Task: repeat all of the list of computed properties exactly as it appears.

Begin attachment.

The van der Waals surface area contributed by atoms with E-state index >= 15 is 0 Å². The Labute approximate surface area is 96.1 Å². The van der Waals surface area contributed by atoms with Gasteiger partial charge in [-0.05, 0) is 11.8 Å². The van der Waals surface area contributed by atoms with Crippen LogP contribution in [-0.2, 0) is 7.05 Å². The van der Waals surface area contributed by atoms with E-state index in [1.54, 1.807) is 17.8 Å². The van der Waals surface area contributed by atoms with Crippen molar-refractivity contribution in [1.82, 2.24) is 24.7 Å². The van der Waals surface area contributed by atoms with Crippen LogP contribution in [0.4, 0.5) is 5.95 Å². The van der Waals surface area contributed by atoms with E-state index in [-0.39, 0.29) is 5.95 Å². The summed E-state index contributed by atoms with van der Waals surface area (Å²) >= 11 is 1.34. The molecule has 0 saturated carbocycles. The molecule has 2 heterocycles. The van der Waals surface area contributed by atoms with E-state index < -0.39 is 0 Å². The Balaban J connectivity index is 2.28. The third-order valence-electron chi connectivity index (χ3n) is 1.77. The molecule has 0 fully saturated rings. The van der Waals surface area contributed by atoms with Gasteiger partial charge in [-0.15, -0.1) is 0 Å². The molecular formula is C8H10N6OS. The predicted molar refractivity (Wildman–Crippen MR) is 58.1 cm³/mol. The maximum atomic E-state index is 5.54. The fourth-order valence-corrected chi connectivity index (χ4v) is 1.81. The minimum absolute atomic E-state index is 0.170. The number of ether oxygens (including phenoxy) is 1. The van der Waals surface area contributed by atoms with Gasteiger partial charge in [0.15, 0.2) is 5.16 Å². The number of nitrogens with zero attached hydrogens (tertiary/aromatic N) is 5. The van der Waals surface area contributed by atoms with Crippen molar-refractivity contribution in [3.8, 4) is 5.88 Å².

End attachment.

The van der Waals surface area contributed by atoms with E-state index >= 15 is 0 Å². The Labute approximate surface area is 96.1 Å². The van der Waals surface area contributed by atoms with Gasteiger partial charge in [-0.05, 0) is 11.8 Å². The van der Waals surface area contributed by atoms with Crippen LogP contribution in [-0.2, 0) is 7.05 Å². The van der Waals surface area contributed by atoms with E-state index in [1.54, 1.807) is 17.8 Å². The van der Waals surface area contributed by atoms with Crippen molar-refractivity contribution in [1.82, 2.24) is 24.7 Å². The van der Waals surface area contributed by atoms with Crippen LogP contribution in [0.4, 0.5) is 5.95 Å². The van der Waals surface area contributed by atoms with E-state index in [-0.39, 0.29) is 5.95 Å². The summed E-state index contributed by atoms with van der Waals surface area (Å²) >= 11 is 1.34. The molecule has 0 saturated carbocycles. The molecule has 2 heterocycles. The van der Waals surface area contributed by atoms with E-state index < -0.39 is 0 Å². The Balaban J connectivity index is 2.28. The third-order valence-electron chi connectivity index (χ3n) is 1.77. The molecule has 0 fully saturated rings. The van der Waals surface area contributed by atoms with Gasteiger partial charge in [-0.15, -0.1) is 0 Å². The molecular formula is C8H10N6OS. The predicted molar refractivity (Wildman–Crippen MR) is 58.1 cm³/mol. The maximum atomic E-state index is 5.54. The fourth-order valence-corrected chi connectivity index (χ4v) is 1.81. The minimum absolute atomic E-state index is 0.170. The number of ether oxygens (including phenoxy) is 1. The van der Waals surface area contributed by atoms with Gasteiger partial charge in [0.15, 0.2) is 5.16 Å². The number of nitrogens with zero attached hydrogens (tertiary/aromatic N) is 5. The van der Waals surface area contributed by atoms with Crippen molar-refractivity contribution in [3.8, 4) is 5.88 Å².